Cherry brings Oppenheimer into this poem in its second half. He was the son of one of these embarrassing new interlopers, but maturity is accompanied by perspective:

like Mark Twain, he discovered that the old guy
had somehow learned a helluva lot, and then
belated love for the father flourished in the son’s heart.

The shift in diction catches the reader’s attention here—another instance of the poet not taking herself too seriously—and the casual vocabulary protects the last line from sentimentality.

The last poem in the collection, “Ashes and Stardust,” is both transcendent and realistic. Oppenheimer has died, along with most of his generation and many of later generations. Each of us is here and then gone. That fact, however, does not evacuate life of its meaning. As the poem says, some leave evidence of themselves in books or art or scientific discoveries, but most do not. Most people loved at least one other person during their lives, and many of us love many others, but evidence of that love disappears eventually too. Surrender to nihilism is tempting here, especially given the book’s focus on a discovery that has made immense destruction possible, but the poem concludes more compassionately: “We are here and then nowhere. Not there. Not there.” This line doesn’t suggest resignation as much as it does mystery. Even with all of the knowledge Oppenheimer acquired and created, even with all of the knowledge required for this book to have been possible, that mystery remains.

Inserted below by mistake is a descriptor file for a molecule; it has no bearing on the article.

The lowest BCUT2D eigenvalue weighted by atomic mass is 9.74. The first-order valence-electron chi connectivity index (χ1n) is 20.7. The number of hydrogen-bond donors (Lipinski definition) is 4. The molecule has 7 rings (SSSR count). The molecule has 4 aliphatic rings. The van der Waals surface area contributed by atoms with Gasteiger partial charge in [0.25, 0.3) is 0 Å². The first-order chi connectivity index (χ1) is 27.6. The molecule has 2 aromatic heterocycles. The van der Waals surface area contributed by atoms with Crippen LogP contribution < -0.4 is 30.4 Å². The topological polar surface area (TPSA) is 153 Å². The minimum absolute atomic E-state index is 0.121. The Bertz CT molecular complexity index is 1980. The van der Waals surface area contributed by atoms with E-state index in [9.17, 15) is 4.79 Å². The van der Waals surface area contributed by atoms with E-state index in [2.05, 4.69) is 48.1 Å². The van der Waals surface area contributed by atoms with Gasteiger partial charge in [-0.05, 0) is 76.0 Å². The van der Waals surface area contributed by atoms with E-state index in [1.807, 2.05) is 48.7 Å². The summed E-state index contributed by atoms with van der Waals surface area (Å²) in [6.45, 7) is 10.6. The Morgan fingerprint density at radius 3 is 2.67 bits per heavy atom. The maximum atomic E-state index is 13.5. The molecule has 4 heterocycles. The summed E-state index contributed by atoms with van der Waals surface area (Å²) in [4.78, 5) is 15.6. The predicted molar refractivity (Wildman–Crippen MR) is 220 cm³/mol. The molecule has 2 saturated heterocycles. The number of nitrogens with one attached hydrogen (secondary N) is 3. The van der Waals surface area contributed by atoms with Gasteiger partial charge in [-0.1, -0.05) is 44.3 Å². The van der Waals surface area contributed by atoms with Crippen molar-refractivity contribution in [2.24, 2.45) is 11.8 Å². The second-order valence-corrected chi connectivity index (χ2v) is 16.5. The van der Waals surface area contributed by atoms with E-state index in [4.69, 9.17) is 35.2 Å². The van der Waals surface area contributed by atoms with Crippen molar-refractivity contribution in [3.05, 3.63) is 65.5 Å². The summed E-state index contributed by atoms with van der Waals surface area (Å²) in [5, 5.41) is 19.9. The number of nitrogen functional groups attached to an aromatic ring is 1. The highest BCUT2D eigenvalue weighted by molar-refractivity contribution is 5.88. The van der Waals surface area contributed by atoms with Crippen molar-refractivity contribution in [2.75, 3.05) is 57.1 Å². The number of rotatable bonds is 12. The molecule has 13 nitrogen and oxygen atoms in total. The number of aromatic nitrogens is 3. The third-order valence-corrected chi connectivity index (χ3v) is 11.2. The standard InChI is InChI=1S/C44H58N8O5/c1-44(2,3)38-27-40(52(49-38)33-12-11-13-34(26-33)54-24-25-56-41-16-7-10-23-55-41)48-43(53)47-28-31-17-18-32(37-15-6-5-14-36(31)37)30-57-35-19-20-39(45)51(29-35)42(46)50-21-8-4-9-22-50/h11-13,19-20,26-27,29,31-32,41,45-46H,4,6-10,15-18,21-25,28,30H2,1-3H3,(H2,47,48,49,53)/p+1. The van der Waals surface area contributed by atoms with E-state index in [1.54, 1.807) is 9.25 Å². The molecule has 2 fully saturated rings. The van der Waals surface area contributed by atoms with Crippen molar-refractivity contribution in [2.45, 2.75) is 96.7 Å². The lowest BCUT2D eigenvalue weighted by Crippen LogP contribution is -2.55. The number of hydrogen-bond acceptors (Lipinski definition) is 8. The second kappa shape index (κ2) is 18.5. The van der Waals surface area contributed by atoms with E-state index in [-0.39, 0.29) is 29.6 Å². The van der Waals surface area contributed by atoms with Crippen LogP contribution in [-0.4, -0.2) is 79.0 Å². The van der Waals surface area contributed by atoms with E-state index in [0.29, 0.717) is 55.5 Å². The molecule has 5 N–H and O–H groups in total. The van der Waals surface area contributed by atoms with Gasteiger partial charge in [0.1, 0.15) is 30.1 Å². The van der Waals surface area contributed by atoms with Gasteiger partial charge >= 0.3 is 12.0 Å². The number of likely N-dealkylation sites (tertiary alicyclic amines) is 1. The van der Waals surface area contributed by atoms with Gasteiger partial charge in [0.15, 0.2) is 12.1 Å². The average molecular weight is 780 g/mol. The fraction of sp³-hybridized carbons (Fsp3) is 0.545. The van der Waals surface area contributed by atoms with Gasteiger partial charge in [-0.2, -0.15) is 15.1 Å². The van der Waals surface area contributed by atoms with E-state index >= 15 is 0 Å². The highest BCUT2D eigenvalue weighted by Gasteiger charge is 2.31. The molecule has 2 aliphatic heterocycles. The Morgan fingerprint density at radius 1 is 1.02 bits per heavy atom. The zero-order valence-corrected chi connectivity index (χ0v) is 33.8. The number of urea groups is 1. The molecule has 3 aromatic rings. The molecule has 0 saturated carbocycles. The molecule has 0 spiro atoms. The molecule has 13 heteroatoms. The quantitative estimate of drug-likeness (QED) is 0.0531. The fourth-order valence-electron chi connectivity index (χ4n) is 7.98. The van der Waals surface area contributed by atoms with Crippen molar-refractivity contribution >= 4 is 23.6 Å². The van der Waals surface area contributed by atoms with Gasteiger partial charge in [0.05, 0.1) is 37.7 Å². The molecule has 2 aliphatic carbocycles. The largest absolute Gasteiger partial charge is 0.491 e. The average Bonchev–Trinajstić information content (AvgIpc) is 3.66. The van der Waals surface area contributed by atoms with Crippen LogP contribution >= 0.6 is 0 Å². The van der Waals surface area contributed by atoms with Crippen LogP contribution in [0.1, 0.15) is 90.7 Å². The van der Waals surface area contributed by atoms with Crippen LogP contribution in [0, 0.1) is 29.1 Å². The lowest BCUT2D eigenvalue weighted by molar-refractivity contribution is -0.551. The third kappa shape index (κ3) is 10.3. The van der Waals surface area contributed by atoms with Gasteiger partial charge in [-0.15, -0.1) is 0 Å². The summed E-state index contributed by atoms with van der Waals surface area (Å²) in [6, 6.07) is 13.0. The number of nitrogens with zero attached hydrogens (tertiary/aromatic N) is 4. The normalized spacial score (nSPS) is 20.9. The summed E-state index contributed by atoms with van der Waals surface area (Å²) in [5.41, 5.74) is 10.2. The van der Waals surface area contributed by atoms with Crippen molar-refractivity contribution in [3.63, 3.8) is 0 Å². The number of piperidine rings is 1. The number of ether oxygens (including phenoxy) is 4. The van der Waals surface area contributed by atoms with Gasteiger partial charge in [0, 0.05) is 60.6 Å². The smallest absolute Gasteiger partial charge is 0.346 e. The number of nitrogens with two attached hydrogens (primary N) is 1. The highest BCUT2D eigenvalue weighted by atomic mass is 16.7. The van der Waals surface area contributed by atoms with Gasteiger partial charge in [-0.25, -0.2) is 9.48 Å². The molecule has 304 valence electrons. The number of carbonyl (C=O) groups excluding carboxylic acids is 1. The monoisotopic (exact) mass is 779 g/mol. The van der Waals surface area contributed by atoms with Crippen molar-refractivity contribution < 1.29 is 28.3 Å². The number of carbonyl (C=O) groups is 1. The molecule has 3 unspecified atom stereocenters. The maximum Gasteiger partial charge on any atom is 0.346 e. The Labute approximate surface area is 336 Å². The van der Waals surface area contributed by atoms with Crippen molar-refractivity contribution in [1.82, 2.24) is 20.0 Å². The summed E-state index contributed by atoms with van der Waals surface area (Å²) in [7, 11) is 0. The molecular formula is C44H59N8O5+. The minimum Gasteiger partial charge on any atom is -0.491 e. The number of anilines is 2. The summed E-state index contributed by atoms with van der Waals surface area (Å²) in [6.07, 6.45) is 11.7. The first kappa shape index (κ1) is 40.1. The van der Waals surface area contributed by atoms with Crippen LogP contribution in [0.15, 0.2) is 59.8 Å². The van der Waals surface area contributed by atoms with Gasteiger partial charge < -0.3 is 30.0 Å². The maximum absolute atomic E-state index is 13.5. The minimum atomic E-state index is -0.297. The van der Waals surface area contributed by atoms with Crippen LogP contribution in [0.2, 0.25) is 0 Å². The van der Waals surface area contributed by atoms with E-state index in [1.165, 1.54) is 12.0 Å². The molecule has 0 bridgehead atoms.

A thorough discussion of Quartet for J. Robert Oppenheimer would take pages and pages more. There’s much to be discovered in it. It is erudite and it is allusive without being at all pedantic. It is a book that could only have been written in our time, not simply because of its subject but also because of its ability to praise and critique simultaneously, to reference generic conventions without being bound by them, and to tease the reader with its shifts in levels of discourse. It is a book that deserves to be read, yes, but also engaged with, discussed, analyzed, and argued about. I hope I’ll be able to meet up with some of its other readers to do just that.